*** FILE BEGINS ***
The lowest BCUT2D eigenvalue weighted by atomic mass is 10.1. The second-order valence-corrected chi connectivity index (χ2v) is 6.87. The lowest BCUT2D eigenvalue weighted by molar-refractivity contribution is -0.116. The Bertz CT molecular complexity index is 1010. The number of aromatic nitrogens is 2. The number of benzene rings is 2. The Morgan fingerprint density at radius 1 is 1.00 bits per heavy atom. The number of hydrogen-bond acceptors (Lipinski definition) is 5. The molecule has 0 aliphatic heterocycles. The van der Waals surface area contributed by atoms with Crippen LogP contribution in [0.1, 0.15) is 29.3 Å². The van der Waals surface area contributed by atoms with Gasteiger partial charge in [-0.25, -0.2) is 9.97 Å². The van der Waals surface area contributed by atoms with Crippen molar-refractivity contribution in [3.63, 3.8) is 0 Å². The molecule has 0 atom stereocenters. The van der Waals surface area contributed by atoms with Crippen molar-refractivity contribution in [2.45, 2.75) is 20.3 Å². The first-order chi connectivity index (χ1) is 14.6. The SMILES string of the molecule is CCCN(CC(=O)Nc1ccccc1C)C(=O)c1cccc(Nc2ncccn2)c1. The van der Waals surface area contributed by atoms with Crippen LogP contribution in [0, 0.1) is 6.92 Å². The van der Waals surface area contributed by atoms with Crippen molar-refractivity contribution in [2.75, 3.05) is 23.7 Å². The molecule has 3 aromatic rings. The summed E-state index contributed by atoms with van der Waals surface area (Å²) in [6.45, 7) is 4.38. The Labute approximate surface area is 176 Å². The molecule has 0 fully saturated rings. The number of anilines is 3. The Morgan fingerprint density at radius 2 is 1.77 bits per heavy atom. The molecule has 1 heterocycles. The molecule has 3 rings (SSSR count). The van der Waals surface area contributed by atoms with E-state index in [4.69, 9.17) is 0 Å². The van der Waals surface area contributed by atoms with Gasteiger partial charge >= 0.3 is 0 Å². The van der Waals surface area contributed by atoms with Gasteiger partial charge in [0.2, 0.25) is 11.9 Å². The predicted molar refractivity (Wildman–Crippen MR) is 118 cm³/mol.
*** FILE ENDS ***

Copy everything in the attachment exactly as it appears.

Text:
The lowest BCUT2D eigenvalue weighted by atomic mass is 10.1. The second-order valence-corrected chi connectivity index (χ2v) is 6.87. The lowest BCUT2D eigenvalue weighted by molar-refractivity contribution is -0.116. The Bertz CT molecular complexity index is 1010. The number of aromatic nitrogens is 2. The number of benzene rings is 2. The Morgan fingerprint density at radius 1 is 1.00 bits per heavy atom. The number of hydrogen-bond acceptors (Lipinski definition) is 5. The molecule has 0 aliphatic heterocycles. The van der Waals surface area contributed by atoms with Crippen LogP contribution in [0.1, 0.15) is 29.3 Å². The van der Waals surface area contributed by atoms with Gasteiger partial charge in [-0.25, -0.2) is 9.97 Å². The van der Waals surface area contributed by atoms with Crippen molar-refractivity contribution in [3.63, 3.8) is 0 Å². The molecule has 0 atom stereocenters. The van der Waals surface area contributed by atoms with Crippen molar-refractivity contribution in [2.45, 2.75) is 20.3 Å². The first-order chi connectivity index (χ1) is 14.6. The SMILES string of the molecule is CCCN(CC(=O)Nc1ccccc1C)C(=O)c1cccc(Nc2ncccn2)c1. The van der Waals surface area contributed by atoms with Crippen LogP contribution in [0, 0.1) is 6.92 Å². The van der Waals surface area contributed by atoms with Crippen molar-refractivity contribution in [2.75, 3.05) is 23.7 Å². The molecule has 3 aromatic rings. The summed E-state index contributed by atoms with van der Waals surface area (Å²) in [6.45, 7) is 4.38. The Labute approximate surface area is 176 Å². The molecule has 0 fully saturated rings. The number of anilines is 3. The Morgan fingerprint density at radius 2 is 1.77 bits per heavy atom. The molecule has 1 heterocycles. The molecule has 3 rings (SSSR count). The van der Waals surface area contributed by atoms with E-state index in [4.69, 9.17) is 0 Å². The van der Waals surface area contributed by atoms with Gasteiger partial charge >= 0.3 is 0 Å². The van der Waals surface area contributed by atoms with Gasteiger partial charge in [0.2, 0.25) is 11.9 Å². The predicted molar refractivity (Wildman–Crippen MR) is 118 cm³/mol.